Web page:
From the Country to the City. (outside my usual series)

Archive of the "Macro Story" forum.

Postby DreamspinnerSethan » Wed Apr 14, 2004 6:16 pm

DTF, you continue to make me glad you're writing ;) Keep up the good work . . . .

looking forward to moer on Rick and Sylvia though.
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Postby Duct Tape Fanatic » Wed Apr 14, 2004 8:53 pm

Yeah, don't worry, I'm planning some more with them. I just figured I'd get one story done at a time so there wasn't four five with endings that hung off.
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Postby Duct Tape Fanatic » Sat Apr 24, 2004 3:56 am

And now (drum roll) it gets interesting.

The rest of the week there was no school. Rachel stayed close to either her aunt or to Joey and his friends throughout that time. The city of Free Greens had undergone a major transition since she first arrived here. Before, it’d almost shared the quaint, pleasant atmosphere of her hometown, but now, she saw few people on the streets. Shutters were closed on windows and the most prominent reason to venture outdoors was to get food from the supermarket---which was understaffed.

And there hadn’t been tanks and attack helicopters patrolling the streets back home either. Rachel could tell that nobody was fooling around here. The military had all but declared martial law, and the citizens were willing to tolerate it as long as they had the reassurance that the soldiers would be in the macrofur’s path instead of them.

Due to the possibility of it being a changeling, there was also a curfew on furs---no one out later than nightfall. If they disobeyed, they’d be lucky to get arrested. It was unfair, of course, and totally biased, but as Rachel heard a tank commander tell a civilian, “If any giant humans start rampaging, then we’ll put them under lockdown too.”

So, the ends seemed to justify the discriminatory means. But even so, every time they passed a human or group of humans, she felt eyes glaring into their backs. In fact, she wondered if the soldiers were there more to prevent a riot than actually stop the macrofur, since the former could potentially cause more damage and loss of life than even a giant.

A hundred furs and humans had been killed by the macro the previous night. Rachel learned that the majority hadn’t even been directly attacked---they simply were either in a building or car that strayed too close to the macro and was crushed or demolished. Those that hadn’t been lucky enough to either escape or die quickly---well, she learned that only a handful of mangled bodies had even been FOUND yet.

And from a few hysterical witnesses claiming to see their friends and family whisked up into the air, never to return it appeared that the macro had been a carnivore as well. The reports had it vaguely identified as a member of the canine family: a dog, fox, wolf, or a coyote could have been behind it. No one was sure of the gender since the macro knocked out a power plant first thing and plunged the city into darkness before its rampage.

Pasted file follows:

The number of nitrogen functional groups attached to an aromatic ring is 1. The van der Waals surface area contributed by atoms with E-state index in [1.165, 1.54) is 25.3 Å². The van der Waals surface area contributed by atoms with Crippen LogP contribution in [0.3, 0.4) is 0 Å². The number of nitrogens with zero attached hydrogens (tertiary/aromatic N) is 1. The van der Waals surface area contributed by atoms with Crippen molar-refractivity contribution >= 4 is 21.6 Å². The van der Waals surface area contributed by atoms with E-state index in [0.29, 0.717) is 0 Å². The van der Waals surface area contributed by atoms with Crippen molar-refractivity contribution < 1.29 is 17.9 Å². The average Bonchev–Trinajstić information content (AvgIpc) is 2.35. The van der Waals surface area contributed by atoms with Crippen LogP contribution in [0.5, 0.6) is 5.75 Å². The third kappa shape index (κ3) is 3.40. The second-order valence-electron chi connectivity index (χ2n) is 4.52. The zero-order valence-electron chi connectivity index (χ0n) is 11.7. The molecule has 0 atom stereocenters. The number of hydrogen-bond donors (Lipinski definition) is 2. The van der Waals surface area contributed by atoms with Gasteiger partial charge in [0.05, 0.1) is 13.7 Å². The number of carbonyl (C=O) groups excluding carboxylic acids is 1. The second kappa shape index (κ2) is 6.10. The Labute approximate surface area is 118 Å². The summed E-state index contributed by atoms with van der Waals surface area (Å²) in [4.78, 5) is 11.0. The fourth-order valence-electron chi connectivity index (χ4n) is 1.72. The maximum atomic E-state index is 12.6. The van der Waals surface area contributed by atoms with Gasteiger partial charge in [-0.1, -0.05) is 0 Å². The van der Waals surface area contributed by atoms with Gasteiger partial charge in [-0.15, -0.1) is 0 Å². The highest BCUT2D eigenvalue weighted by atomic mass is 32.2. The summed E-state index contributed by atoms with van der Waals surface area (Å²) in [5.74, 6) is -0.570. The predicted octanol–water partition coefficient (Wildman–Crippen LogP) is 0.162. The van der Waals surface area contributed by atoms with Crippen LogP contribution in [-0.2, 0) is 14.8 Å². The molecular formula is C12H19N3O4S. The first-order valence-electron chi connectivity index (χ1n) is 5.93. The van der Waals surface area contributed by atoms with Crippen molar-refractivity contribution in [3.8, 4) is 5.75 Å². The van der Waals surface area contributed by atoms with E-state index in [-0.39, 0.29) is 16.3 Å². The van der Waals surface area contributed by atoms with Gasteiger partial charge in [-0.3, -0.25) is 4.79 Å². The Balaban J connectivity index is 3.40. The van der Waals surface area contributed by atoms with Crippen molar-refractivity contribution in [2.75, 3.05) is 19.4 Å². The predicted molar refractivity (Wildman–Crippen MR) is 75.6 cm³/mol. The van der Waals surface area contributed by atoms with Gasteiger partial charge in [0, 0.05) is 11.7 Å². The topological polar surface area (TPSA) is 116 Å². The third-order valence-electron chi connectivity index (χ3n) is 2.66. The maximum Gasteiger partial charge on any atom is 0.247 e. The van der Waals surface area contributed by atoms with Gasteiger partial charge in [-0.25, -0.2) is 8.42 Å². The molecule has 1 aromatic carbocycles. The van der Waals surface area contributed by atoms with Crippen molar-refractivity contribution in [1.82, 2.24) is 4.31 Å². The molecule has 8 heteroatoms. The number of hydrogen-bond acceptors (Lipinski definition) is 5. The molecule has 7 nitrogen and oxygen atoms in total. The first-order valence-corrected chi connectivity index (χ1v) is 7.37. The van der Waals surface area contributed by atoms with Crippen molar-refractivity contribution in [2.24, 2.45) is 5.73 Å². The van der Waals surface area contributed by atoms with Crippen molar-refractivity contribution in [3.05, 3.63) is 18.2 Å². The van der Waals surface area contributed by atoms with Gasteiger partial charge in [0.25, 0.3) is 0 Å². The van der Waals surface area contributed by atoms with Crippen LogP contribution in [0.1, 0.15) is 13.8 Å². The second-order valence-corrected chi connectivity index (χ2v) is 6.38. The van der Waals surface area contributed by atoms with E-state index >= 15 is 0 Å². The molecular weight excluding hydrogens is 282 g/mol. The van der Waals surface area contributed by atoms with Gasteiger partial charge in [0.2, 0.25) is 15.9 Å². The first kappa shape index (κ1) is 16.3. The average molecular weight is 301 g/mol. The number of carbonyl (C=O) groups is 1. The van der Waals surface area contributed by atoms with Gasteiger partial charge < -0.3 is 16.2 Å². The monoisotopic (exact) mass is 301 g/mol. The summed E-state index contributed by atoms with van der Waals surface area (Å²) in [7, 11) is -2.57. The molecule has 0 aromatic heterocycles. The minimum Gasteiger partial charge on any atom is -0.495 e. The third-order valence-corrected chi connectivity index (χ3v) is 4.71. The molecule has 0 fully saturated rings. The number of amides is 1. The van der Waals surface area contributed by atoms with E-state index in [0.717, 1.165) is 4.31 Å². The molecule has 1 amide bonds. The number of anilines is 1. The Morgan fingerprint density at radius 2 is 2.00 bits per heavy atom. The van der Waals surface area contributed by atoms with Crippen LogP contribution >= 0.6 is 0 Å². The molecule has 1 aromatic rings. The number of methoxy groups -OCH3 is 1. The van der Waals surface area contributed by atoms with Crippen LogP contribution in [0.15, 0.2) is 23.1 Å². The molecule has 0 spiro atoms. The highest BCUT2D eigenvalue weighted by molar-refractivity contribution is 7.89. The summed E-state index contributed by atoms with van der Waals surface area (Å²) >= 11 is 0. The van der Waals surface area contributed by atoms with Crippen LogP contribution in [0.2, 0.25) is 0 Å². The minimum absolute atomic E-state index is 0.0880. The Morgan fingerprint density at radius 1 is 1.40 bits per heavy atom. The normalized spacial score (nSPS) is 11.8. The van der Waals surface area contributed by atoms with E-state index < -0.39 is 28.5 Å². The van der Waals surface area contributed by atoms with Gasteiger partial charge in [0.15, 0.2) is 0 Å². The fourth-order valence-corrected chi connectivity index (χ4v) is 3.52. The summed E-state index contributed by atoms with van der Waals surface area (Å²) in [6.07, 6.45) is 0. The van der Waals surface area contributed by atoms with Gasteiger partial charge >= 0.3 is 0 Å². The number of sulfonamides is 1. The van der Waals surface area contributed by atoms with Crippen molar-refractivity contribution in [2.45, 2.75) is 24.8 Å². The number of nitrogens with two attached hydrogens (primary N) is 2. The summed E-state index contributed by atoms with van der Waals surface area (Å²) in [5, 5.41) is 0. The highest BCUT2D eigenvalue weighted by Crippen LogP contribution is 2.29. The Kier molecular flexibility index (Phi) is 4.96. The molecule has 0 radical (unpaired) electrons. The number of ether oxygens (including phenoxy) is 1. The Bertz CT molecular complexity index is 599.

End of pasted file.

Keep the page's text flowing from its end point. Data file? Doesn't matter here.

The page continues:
“Town’s really screwed up,” Vinny noted as they walked down the sidewalk. He looked up to a pair of copters buzzing by overhead. “You know, it’s probably a good thing the military’s here, but they’ll never catch the macrofur. Whoever it was is just going to waltz out of town some time today or tomorrow and we won’t hear about it until another attack happens somewhere else.”

“Yeah, why risk getting a rocket or a tank shell through your head when you can keep a step ahead of the authorities,” Joey replied. “It always goes like this. Something happens and the cavalry shows up too late. Then, something happens elsewhere, and before you know it the macro gets free reign of the cities with the troops running around like chickens with their heads cut off.”

“Which was a common image back on the farm,” Rachel added with a grin. Just as she figured, they all broke into laughter at her comment. She also smiled. It was good to relieve some tension from all this. Even if the severity of what was happening immediately returned, Rachel sensed that her friends were a little bit less worrisome right now.

Could it have been me? She asked herself for the thirtieth time. Her aunt claimed that she couldn’t have gotten out without her knowing, and if Rachel had really been in a trance that resulted in a rampage she probably wouldn’t have gone so far away before starting. But the only other explanation for that was that there was another macrofur out there.

And they were just like her.


General Voorhse wasn’t the type who enjoyed civilian relations. It was always telling large numbers of panicky people that they had the situation under complete control---even if they didn’t. Right now they had control over the city, yes, but control over the macrofur, no, of course not. The gruff badger straightened his uniform as he thought. Though not as tall as a human, he was nevertheless a muscular and imposing figure—even without his claws and teeth that were inches long.

So, now he stood in the gym of Bradford High, which had been turned into an auditorium, saying the very words he disliked the most to the townspeople who crowded around like frightened sheep, and making just as awful a racket. “We have the situation under control,” he announced, but meeting the eyes of the reporters and the school principal he could tell they all knew that was a lie. “The macrofur, if it appears again, will be dealt with quickly and precisely without any heavy civilian casualties.”

To them, last night was a case of heavy casualties, but to Voorhse, who’d been fighting macros since he practically joined, that was about the best amount of collateral damage they could hope for in bringing this thing down. In fact, battles between the vicious giants and the military were sometimes more destructive than the giants themselves.